It's almost like President Trump went through a list of potential crimes that he and his White House could be charged with and found pardons for other people to lay the groundwork. The connection -- the timing and the underlying crimes just are too coincidental that line up with the Russia investigation.
BLITZER: You know it's interesting. Preet Bharara, who was the U.S. attorney for the Southern District of New York, who prosecuted the case against D'Souza, he had this to say on Twitter. And Preet is now a CNN contributor, as you know.
Quote, "The president has the right to pardon, but the facts are these. D'Souza intentionally broke the law, voluntarily pled guilty, apologized for his conduct, and the judge found no unfairness. The career prosecutors and agents did their job, period."
D'Souza responded with a tweet of his own. Quote, "Bharara and his goons bludgeoned me into the plea by threatening to add a second, redundant charge carrying a prison term of five years. Karma is a bitch department. Preet Bharara wanted to destroy a fellow Indian- American to advance his career. Then he got fired, and I got pardoned."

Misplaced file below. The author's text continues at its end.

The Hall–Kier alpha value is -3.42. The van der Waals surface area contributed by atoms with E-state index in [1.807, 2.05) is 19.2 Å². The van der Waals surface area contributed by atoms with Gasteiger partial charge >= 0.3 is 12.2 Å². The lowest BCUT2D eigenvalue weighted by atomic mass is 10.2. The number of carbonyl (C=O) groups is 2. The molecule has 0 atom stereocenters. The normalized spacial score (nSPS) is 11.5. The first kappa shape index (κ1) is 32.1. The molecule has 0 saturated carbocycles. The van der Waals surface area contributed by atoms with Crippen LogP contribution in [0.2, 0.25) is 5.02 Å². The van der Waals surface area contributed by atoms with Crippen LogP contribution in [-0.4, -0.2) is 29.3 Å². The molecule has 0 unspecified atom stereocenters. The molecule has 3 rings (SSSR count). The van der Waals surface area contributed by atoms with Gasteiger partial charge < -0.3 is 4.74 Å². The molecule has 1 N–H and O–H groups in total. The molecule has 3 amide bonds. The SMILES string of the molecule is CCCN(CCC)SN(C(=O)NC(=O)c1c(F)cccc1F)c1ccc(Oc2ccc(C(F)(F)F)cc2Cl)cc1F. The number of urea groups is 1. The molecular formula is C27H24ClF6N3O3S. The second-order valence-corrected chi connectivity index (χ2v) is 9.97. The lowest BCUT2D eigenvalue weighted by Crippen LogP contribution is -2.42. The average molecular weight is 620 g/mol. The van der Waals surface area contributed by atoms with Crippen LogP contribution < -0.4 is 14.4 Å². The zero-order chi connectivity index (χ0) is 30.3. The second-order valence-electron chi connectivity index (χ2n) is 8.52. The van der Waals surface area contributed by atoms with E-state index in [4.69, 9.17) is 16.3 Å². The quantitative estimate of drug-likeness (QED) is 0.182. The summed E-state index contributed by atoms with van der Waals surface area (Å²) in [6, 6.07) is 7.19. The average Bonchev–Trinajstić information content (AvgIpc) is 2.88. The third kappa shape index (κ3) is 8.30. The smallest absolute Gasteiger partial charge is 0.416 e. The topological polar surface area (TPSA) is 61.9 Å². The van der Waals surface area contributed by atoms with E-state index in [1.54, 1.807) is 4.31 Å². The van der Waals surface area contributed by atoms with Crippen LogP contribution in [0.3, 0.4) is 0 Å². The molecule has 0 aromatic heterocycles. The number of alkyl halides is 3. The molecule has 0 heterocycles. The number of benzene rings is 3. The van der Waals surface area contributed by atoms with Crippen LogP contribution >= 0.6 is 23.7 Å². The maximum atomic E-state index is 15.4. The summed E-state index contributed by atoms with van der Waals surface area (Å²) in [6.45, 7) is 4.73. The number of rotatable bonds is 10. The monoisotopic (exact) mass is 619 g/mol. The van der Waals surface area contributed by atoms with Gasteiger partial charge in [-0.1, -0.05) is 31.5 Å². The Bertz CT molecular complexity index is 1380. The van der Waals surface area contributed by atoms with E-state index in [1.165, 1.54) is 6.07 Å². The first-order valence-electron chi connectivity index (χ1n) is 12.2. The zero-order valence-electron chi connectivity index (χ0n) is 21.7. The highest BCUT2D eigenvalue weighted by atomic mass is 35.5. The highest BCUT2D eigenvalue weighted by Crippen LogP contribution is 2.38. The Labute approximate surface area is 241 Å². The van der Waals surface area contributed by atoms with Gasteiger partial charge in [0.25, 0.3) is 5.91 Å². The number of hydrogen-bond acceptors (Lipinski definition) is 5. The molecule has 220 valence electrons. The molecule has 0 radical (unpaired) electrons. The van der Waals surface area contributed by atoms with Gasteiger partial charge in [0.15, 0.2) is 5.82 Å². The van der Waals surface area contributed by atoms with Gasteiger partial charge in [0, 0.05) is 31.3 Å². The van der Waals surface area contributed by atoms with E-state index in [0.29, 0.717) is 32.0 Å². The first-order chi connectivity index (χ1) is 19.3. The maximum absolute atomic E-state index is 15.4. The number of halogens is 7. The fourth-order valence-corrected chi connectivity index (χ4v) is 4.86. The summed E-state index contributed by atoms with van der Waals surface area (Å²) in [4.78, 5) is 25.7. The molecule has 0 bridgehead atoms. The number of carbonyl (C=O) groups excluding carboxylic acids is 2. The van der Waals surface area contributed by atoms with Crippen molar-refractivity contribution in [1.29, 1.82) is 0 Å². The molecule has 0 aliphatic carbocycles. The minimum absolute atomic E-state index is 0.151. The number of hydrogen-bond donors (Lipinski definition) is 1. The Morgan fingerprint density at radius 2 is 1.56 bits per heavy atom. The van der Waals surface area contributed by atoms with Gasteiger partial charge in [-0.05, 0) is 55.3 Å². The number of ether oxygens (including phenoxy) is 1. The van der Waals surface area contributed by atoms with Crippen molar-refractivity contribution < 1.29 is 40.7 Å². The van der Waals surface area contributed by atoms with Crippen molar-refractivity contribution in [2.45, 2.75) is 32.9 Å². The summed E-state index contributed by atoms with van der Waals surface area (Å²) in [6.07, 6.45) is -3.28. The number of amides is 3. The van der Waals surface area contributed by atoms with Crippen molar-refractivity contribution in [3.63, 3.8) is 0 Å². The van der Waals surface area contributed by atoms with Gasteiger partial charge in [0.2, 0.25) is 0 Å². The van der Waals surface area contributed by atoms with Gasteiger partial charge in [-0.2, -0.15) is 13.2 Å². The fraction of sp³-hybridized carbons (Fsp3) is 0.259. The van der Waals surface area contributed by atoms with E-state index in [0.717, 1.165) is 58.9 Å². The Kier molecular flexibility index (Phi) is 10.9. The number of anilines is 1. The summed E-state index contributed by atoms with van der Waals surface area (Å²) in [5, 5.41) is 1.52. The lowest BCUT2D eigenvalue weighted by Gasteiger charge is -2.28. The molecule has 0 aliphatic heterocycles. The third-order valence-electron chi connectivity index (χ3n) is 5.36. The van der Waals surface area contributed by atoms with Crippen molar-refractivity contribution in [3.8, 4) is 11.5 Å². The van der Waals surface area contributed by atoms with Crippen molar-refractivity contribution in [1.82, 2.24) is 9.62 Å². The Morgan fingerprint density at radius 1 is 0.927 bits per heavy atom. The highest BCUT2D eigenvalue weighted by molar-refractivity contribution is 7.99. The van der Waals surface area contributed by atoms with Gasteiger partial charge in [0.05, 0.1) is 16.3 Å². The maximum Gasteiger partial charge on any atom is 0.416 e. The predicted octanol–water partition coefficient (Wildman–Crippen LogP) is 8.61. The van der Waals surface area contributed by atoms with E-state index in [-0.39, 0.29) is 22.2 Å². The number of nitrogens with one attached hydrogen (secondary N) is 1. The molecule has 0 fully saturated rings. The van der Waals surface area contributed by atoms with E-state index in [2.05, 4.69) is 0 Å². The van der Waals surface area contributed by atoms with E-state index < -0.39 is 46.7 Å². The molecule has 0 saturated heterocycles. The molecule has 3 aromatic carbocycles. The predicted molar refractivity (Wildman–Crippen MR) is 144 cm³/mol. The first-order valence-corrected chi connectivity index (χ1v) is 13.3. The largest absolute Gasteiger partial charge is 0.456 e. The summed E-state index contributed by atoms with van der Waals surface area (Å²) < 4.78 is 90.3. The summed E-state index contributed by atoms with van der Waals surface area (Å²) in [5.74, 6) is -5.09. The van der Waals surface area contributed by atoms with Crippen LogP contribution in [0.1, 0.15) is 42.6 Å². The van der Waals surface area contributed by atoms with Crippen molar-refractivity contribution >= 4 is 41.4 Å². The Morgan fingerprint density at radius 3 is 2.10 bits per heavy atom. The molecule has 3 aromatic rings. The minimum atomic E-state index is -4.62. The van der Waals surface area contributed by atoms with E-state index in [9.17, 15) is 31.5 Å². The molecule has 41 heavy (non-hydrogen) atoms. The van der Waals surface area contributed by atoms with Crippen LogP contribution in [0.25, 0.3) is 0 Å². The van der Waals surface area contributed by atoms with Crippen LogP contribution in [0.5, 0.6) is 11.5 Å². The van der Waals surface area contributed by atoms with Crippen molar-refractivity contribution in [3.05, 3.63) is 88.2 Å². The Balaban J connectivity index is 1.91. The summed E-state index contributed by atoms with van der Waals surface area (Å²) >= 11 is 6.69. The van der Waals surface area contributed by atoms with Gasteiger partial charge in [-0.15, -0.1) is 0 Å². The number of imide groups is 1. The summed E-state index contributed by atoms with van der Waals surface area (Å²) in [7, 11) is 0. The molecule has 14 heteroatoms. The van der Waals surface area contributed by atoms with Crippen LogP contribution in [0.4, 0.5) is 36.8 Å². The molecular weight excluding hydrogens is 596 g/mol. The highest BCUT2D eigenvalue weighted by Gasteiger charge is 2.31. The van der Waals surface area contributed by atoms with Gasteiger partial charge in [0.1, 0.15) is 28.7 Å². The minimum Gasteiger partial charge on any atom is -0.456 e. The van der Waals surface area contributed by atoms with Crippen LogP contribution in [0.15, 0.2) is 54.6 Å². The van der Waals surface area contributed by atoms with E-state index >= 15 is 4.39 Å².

Does it strike you, Susan, as unusual to see an exchange like this following a presidential pardon?
HENNESSEY: Sure. It's sort of astonishing. Right? I think what we are seeing Preet do is stand up for the rule of law, stand up for the integrity of his institution.
Now, he's acknowledging that the president has the right to nullify that decision. I do think he's hinting at the ways in which the president's use of this power, you know, does undermine his own Department of Justice.
BLITZER: What do you think, Professor?
SUGARMAN: Yes, it's remarkable. Usually, when people have pardons like this, they show more appreciation, rather than anger. So it's pretty remarkable.
There's also the vengeance aspect of going after Preet Bharara. Notice Comey was also one of the prosecutors involved with another one of these prosecutions, of Martha Stewart. So there's that angle.